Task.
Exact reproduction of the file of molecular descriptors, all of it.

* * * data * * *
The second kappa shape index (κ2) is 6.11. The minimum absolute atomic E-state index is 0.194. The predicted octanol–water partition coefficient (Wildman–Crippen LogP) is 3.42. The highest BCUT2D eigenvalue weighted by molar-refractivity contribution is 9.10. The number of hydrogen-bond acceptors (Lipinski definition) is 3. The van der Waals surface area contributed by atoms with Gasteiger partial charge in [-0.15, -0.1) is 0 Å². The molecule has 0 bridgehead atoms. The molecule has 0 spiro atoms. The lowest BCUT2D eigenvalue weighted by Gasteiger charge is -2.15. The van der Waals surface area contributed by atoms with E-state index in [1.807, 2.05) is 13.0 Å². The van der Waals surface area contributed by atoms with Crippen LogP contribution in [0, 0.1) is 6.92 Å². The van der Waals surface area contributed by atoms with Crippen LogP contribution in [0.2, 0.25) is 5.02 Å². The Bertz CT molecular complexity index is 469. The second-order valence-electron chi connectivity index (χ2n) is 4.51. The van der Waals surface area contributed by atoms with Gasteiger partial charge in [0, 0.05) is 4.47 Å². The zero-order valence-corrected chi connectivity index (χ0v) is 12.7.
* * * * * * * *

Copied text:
The second kappa shape index (κ2) is 6.11. The minimum absolute atomic E-state index is 0.194. The predicted octanol–water partition coefficient (Wildman–Crippen LogP) is 3.42. The highest BCUT2D eigenvalue weighted by molar-refractivity contribution is 9.10. The number of hydrogen-bond acceptors (Lipinski definition) is 3. The van der Waals surface area contributed by atoms with Gasteiger partial charge in [-0.15, -0.1) is 0 Å². The molecule has 0 bridgehead atoms. The molecule has 0 spiro atoms. The lowest BCUT2D eigenvalue weighted by Gasteiger charge is -2.15. The van der Waals surface area contributed by atoms with E-state index in [1.807, 2.05) is 13.0 Å². The van der Waals surface area contributed by atoms with Crippen LogP contribution in [0, 0.1) is 6.92 Å². The van der Waals surface area contributed by atoms with Crippen LogP contribution in [0.2, 0.25) is 5.02 Å². The Bertz CT molecular complexity index is 469. The second-order valence-electron chi connectivity index (χ2n) is 4.51. The van der Waals surface area contributed by atoms with Gasteiger partial charge in [0, 0.05) is 4.47 Å². The zero-order valence-corrected chi connectivity index (χ0v) is 12.7.